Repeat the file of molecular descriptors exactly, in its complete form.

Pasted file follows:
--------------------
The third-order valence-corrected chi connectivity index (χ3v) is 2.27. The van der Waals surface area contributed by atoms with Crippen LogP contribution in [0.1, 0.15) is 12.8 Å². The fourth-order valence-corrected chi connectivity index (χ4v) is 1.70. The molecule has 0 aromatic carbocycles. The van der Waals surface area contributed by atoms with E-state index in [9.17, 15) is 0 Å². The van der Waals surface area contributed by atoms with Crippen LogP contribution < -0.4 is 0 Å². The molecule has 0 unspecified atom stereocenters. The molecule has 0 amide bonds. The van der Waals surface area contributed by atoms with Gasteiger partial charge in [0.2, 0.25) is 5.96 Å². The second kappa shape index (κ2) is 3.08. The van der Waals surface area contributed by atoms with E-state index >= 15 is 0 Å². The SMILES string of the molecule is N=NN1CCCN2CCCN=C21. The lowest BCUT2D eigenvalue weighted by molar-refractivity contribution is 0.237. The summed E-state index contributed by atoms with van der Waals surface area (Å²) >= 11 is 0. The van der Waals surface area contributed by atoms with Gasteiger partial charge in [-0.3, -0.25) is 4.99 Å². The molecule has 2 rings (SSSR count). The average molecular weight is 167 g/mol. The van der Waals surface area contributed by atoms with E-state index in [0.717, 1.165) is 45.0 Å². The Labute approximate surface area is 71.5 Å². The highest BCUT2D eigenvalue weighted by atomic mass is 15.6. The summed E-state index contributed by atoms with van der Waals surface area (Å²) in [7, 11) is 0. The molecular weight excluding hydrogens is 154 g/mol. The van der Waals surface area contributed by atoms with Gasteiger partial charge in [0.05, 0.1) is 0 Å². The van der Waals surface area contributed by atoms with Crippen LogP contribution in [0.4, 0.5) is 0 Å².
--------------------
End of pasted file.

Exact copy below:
The third-order valence-corrected chi connectivity index (χ3v) is 2.27. The van der Waals surface area contributed by atoms with Crippen LogP contribution in [0.1, 0.15) is 12.8 Å². The fourth-order valence-corrected chi connectivity index (χ4v) is 1.70. The molecule has 0 aromatic carbocycles. The van der Waals surface area contributed by atoms with E-state index in [9.17, 15) is 0 Å². The van der Waals surface area contributed by atoms with Crippen LogP contribution < -0.4 is 0 Å². The molecule has 0 unspecified atom stereocenters. The molecule has 0 amide bonds. The van der Waals surface area contributed by atoms with Gasteiger partial charge in [0.2, 0.25) is 5.96 Å². The second kappa shape index (κ2) is 3.08. The van der Waals surface area contributed by atoms with E-state index >= 15 is 0 Å². The SMILES string of the molecule is N=NN1CCCN2CCCN=C21. The lowest BCUT2D eigenvalue weighted by molar-refractivity contribution is 0.237. The summed E-state index contributed by atoms with van der Waals surface area (Å²) >= 11 is 0. The van der Waals surface area contributed by atoms with Gasteiger partial charge in [-0.3, -0.25) is 4.99 Å². The molecule has 2 rings (SSSR count). The average molecular weight is 167 g/mol. The van der Waals surface area contributed by atoms with E-state index in [0.717, 1.165) is 45.0 Å². The Labute approximate surface area is 71.5 Å². The highest BCUT2D eigenvalue weighted by atomic mass is 15.6. The summed E-state index contributed by atoms with van der Waals surface area (Å²) in [7, 11) is 0. The molecular weight excluding hydrogens is 154 g/mol. The van der Waals surface area contributed by atoms with Gasteiger partial charge in [0.05, 0.1) is 0 Å². The van der Waals surface area contributed by atoms with Crippen LogP contribution in [0.4, 0.5) is 0 Å².